Weaving through a revitalised cool neighbourhood, the Dunedin Street Art Trail is a must-do attraction for curious wanderers visiting Dunedin, New Zealand.

Despite being recognised as a street art blogger, I didn’t come to New Zealand expecting to find urban art. And yet, during our first New Zealand road trip I was gobsmacked by the vibrant street art scene in post-earthquake Christchurch.

Then, whilst planning our second New Zealand trip the following year, I learned about the growing amount of extraordinary street art in Dunedin, a city located 360 kilometres south from Christchurch. Obviously, I had to see with my own eyes what the fuzz was all about.

Large mural of a girl lying in a bed of flowers
This magnificent mural by Bezt is located at 4 Broadway

Follow the Dunedin Street Art Trail with the free street art map

And so, we roamed the desolate streets of Dunedin in search of street art a few months later. We picked up a free copy of the Dunedin street art map at the i-SITE Visitor Centre, but you could also view it online via the Dunedin Street Art website.

Exploring the lesser-trodden parts of this lively student city on the self-guided Dunedin Street Art Trail, I was in my element. I mean: an abundance of top-notch street art amongst monumental historical buildings, all with a great story to tell. What more could a girl possibly ask for, right?!

The majority of the Dunedin murals is located in the heritage Warehouse Precinct. Once one of the main hubs for trade and commerce in New Zealand, it’s now becoming Dunedin’s new art hub. With its hipster cafés situated amongst rejuvenated grand factories and warehouses, you can sense this is an up-and-coming neighbourhood.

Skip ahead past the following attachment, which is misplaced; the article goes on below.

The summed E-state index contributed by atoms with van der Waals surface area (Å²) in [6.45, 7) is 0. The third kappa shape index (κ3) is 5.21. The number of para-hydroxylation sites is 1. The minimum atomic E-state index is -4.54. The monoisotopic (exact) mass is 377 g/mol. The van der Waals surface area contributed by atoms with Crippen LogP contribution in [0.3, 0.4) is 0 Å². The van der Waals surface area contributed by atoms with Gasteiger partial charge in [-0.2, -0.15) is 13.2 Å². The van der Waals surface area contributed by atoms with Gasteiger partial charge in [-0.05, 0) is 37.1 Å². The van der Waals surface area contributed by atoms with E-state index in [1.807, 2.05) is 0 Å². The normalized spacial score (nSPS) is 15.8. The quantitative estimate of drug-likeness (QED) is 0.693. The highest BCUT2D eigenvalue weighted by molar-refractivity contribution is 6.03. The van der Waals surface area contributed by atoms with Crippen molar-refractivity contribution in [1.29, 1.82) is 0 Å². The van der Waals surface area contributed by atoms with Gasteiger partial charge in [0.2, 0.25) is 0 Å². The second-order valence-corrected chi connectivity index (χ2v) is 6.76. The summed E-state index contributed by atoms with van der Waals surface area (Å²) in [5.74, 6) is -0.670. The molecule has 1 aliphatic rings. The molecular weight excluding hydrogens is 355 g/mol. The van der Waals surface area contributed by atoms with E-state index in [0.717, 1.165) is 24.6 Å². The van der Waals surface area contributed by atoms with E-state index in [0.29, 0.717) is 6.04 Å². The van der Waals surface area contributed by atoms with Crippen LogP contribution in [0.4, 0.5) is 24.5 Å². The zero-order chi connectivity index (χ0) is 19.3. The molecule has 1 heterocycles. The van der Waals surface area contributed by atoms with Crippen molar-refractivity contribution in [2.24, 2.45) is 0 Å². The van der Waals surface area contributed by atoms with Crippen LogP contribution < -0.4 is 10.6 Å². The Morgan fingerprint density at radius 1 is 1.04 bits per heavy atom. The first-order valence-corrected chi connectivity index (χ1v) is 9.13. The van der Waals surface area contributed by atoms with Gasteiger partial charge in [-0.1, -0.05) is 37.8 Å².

Featured artists in the Dunedin Street Art Trail

The street art route currently comprises over 30 artworks by some of the world’s finest muralists. Here are some of my personal highlights, listed by artist name and country of origin.

ROA (Belgium)

Belgian street artist ROA is one of my top favourite muralists. Known for his large monochrome paintings of animals, ROA was the first artist to be part of the street art trail in Dunedin.

You can find his larger-than-life tuatara, an endangered reptile endemic to New Zealand, at 7 Bath Street.

large black and white mural of the tuatara reptile

Phlegm (United Kingdom)

Sheffield-based illustrator Phlegm is yet another one of my favourite street artists. Coincidentally, his murals, often depicting his signature fantasy creatures, are also always painted in black and white. Or at least so I thought. Because Phlegm has actually created his first-ever colour works in Dunedin. (As far as I know.)